Trick Your Brain to Love Doing Difficult Tasks (Dopamine Detox)

In the modern digital world, entertainment is readily available in our pockets, and instant gratification is calling our attention left and right.

In a world of distractions, it is easy to get pulled into habitual activities for hours on end. Whether it be through social media, advertisements, video games, video streaming, or smartphones, our attention is being fought for to an extent incomparable to any other period in human history.

The human brain has not evolved to keep up with the exponential growth of this digital evolution. As a result, the general population has become addicted to and distracted by devices and media at unprecedented levels.

Social media is designed to be as addicting as possible as it intentionally triggers high levels of dopamine to keep users coming back.

What is Dopamine?

Dopamine is the neurotransmitter attributed to desire. Our brains prioritize activities that trigger a high-dopamine response over activities triggering a low-dopamine response.

Some examples of a high-dopamine triggering activities are:

  • Scrolling through social media
  • Playing video games
  • Binge watching Netflix
  • Eating junk food
  • Partaking in drugs and alcohol
  • Watching pornography

Some examples of a low-dopamine triggering activities are:

  • Reading a book
  • Writing
  • Cleaning
  • Working on difficult tasks
  • Meditating

High-dopamine triggering activities tend to grant some sort of instant gratification, whereas low-dopamine triggering activities tend to take time and discipline to see the positive results.

Many high-dopamine activities tend to have a long-term detrimental impact on the individual, while many low-dopamine activities tend to have a positive overall impact.

Why does the brain prioritize high-dopamine activities over low-dopamine activities?

The human brain does not care what is good for the individual, it gravitates toward the activities that generate the most amount of dopamine in the least time possible.

The brain seeks instant gratification despite the notion that it might be detrimental to the individual and a blatant waste of time.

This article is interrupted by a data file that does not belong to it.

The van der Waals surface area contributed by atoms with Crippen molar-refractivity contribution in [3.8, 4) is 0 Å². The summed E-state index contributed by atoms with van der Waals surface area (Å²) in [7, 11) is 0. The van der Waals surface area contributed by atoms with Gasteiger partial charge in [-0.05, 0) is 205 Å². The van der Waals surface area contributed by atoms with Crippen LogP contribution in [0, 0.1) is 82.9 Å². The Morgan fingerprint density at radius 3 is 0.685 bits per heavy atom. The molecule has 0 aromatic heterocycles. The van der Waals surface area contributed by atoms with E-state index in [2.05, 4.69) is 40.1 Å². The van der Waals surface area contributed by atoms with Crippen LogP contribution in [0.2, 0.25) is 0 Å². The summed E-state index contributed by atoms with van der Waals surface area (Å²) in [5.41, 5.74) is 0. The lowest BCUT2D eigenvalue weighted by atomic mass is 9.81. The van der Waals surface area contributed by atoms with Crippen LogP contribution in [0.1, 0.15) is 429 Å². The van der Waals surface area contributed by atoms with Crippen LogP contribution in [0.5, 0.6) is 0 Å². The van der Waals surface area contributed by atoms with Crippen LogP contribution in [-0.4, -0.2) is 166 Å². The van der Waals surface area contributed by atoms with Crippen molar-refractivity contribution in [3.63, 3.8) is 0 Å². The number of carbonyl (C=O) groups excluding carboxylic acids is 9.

Any activity that has a potential instant reward will trigger dopamine. Any activity you know has no immediate reward will not trigger dopamine.

If an activity releases too little dopamine, even though the individual knows it would be beneficial, there will not be motivation to pursue it.

When we constantly pursue activities that trigger high levels of dopamine, our brains develop an increased tolerance to the dopamine. We might find ourselves gravitating toward the same activities of instant gratification.

So, how do we pursue the activities we know will be beneficial for us?

Dopamine Detox

Through a Dopamine Detox, it is possible to deliberately change your actions to reprogram your brain into prioritizing the activities that are beneficial to your long-term goals.

The intention of a Dopamine Detox is to bring your brain closer to a state of homeostasis that will lower your tolerance to dopamine. What this will do is starve your brain of dopamine so low-dopamine triggering activities become satisfying.

Anecdotally, the Dopamine Detox has been shown to help people find the motivation to pursue the difficult tasks they would normally procrastinate while simultaneously finding more satisfaction in their work.

There are several methods to a Dopamine Detox (we will touch on two).

Method 1

Set aside a single day dedicated to cutting out all high-dopamine triggering activities.

This includes cutting out the following for 24 hours:

  • Electronic devices
  • Internet
  • Music
  • Junk Food
  • Any other forms of instant gratification

Allow yourself to pursue low-dopamine activities such as:

  • Walking
  • Meditating
  • Reflecting
  • Journaling (with pen and paper)

The goal of this method is to have as little fun as possible, so that normally boring tasks become fulfilling.

Method 2

The second Dopamine Detox method is more of a lifestyle approach.

Through this method, you intentionally cut unnecessary instant gratification activities from your daily routine, while shifting your focus onto action toward your goals.

What this will do is keep your tolerance to dopamine low; as a result, your brain will be more motivated to pursue difficult tasks.

A few examples of unnecessary high-dopamine activities to cut out of a daily routine would be:

  • Social Media
  • Movies and Television
  • Drugs and Alcohol
  • Junk Food
  • Any other unnecessary forms of instant gratification

The idea is not to cut out all means of pleasure forever, but rather to manipulate your brain into prioritizing the normally neglected tasks that are good for your individual goals and well-being.

An optional addition to this method would be allowing yourself to partake in a limited amount of high-dopamine activities as a reward, only after having finished the difficult tasks for the day. What this has the potential to do is trigger a dopamine response for additional motivation to finish the difficult tasks.


In a world full of intentionally engineered addictions and distractions, it might seem impossible to focus deeply on difficult tasks. Understanding the functions of our brains and bodies help give us the ability to take control of our lives in a system that is ultimately rigged against us. We have the ability to take the control back if we so choose.

Originally published at Counterstream.Media on May 10, 2020.

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